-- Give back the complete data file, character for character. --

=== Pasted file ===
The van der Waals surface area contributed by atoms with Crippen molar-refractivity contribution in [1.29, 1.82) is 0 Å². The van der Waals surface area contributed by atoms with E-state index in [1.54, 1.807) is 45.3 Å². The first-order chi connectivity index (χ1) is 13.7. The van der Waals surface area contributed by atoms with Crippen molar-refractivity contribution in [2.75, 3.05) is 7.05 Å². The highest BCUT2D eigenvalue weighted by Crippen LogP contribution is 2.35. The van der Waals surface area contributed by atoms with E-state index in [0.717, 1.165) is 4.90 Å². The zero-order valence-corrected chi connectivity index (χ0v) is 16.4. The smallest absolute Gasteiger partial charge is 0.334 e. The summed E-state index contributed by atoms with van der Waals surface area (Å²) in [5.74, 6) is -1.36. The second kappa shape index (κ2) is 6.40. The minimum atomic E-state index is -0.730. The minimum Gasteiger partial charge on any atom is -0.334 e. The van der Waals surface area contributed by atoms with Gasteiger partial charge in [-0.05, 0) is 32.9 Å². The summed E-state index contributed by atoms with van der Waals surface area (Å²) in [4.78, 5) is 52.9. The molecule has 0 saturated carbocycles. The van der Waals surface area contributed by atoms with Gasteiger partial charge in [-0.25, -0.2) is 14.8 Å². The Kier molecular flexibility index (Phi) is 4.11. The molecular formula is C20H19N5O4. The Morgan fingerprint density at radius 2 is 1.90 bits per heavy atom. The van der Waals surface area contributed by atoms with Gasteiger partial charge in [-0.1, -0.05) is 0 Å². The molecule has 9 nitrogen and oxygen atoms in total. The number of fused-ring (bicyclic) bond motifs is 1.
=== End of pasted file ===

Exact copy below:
The van der Waals surface area contributed by atoms with Crippen molar-refractivity contribution in [1.29, 1.82) is 0 Å². The van der Waals surface area contributed by atoms with E-state index in [1.54, 1.807) is 45.3 Å². The first-order chi connectivity index (χ1) is 13.7. The van der Waals surface area contributed by atoms with Crippen molar-refractivity contribution in [2.75, 3.05) is 7.05 Å². The highest BCUT2D eigenvalue weighted by Crippen LogP contribution is 2.35. The van der Waals surface area contributed by atoms with E-state index in [0.717, 1.165) is 4.90 Å². The zero-order valence-corrected chi connectivity index (χ0v) is 16.4. The smallest absolute Gasteiger partial charge is 0.334 e. The summed E-state index contributed by atoms with van der Waals surface area (Å²) in [5.74, 6) is -1.36. The second kappa shape index (κ2) is 6.40. The minimum atomic E-state index is -0.730. The minimum Gasteiger partial charge on any atom is -0.334 e. The van der Waals surface area contributed by atoms with Gasteiger partial charge in [-0.05, 0) is 32.9 Å². The summed E-state index contributed by atoms with van der Waals surface area (Å²) in [4.78, 5) is 52.9. The molecule has 0 saturated carbocycles. The van der Waals surface area contributed by atoms with Gasteiger partial charge in [-0.25, -0.2) is 14.8 Å². The Kier molecular flexibility index (Phi) is 4.11. The molecular formula is C20H19N5O4. The Morgan fingerprint density at radius 2 is 1.90 bits per heavy atom. The van der Waals surface area contributed by atoms with Gasteiger partial charge in [-0.1, -0.05) is 0 Å². The molecule has 9 nitrogen and oxygen atoms in total. The number of fused-ring (bicyclic) bond motifs is 1.